This flopped. Horribly. Apple already had the “installed base” of users and mobile developers, working diligently to create new apps which could be released via its iTunes distribution platform. As a competitive offering, Google had several years previously launched the Android operating system, and companies such as HTC and Samsung had already begun building devices. Developers who wanted to move beyond Apple were already committed to Android. Microsoft was simply far too late to market with a Win8 product which gave developers and manufacturers little reason to invest.
Now Microsoft is in a very weak position. Despite much fanfare at launch, Microsoft was forced to take a nearly $1B write-off on its unsellable Surface devices. In an effort to gain a position in mobile, Microsoft previously bought phone maker Nokia, but it was simply far too late and without a good plan for how to change the Apple juggernaut.
Apple is now the dominant player in mobile, with the most users, developers and the most apps. Apple has upended the former Microsoft channel leadership position, as solution sellers are now offering Apple solutions to their mobile-hungry business customers. The merger with IBM brings even greater skill, and huge resources, to augmenting the base of business apps running on iOS and its devices (presently and in the future.) It provides encouragement to the VARs that a future stream of great products will be coming for them to sell to small, medium and even large businesses.
Caught in a situation of diminishing resources, after betting the company’s future on Windows 8 development and launch, and then seeing PC sales falter, Microsoft has now been forced to announce it is laying off 18,000 employees. Representing 14% of total staff, this is Microsoft’s largest reduction ever. Costs for the downsizing will be a massive loss of $1.1-$1.6B – just one year (almost to the day) after the huge Surface write-off.
Recognizing its extraordinarily weak market position, and that it’s acquisition of Nokia did little to build strength with developers while putting it at odds with manufacturers of other mobile devices, the company is taking some 12,000 jobs out of its Nokia division – ostensibly the acquisition made at a cost of $7.2B to blunt iPhone sales. Every other division is also suffering headcount reductions as Microsoft is forced to “circle the wagons” in an effort to find some way to “hold its ground” with historical business customers.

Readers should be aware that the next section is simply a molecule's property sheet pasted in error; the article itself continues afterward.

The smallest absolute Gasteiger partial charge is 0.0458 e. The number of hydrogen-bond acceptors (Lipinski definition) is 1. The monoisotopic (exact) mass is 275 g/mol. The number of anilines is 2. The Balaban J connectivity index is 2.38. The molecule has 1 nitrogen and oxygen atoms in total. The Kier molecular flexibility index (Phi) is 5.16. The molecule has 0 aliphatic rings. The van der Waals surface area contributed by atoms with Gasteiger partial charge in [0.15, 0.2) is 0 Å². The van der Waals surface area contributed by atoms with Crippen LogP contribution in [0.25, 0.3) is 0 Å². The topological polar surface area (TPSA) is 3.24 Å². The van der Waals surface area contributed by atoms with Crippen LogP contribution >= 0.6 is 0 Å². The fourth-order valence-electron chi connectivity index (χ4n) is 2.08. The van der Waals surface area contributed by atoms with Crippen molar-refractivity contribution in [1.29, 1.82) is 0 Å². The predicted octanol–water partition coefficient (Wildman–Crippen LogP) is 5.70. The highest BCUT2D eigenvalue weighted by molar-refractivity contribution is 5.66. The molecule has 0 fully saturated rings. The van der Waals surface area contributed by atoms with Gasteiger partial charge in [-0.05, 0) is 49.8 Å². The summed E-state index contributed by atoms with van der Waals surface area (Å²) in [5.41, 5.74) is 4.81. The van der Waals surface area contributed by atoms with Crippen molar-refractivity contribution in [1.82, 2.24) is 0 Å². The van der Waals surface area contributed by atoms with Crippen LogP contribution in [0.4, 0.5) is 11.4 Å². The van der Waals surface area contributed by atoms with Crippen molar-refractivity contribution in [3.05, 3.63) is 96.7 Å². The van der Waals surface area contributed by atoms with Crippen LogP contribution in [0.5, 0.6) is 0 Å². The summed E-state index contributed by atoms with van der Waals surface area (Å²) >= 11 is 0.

Today Apple is very strong in the developer community, already has a distribution capability with iTunes to which it is adding mobile payments, and is building a strong channel of VARs seeking mobile solutions. The IBM partnership strengthens this position, adds to Apple’s iOS developers, guarantees a string of new solutions for business customers and positions iOS as the platform of choice for VARs and VADs who will use iBeacon and other devices to help businesses become more capable by utilizing mobile/cloud technology.
Meanwhile, Microsoft is looking like the 7th Cavalry at the Little Bighorn. Microsoft is surrounded by competitors augmenting iOS and Android (and serious cloud service suppliers like Amazon,) resources are depleting as sales of “core” products stagnate and decline and write-offs mount, and watching as its “supply line” developer channel abandons Windows 8 for the competitive alternatives.
CEO Nadella keeps saying that that cloud solutions are Microsoft’s future, but how it will effectively compete at this late date is as unclear as the email announcement on layoffs Nokia’s head Stephen Elop sent to employees. Keeping its channel, long the source of market success for Microsoft, from leaving is Microsoft’s last stand. Unfortunately, Nadella’s challenge puts him in a position that looks a lot like General Custer.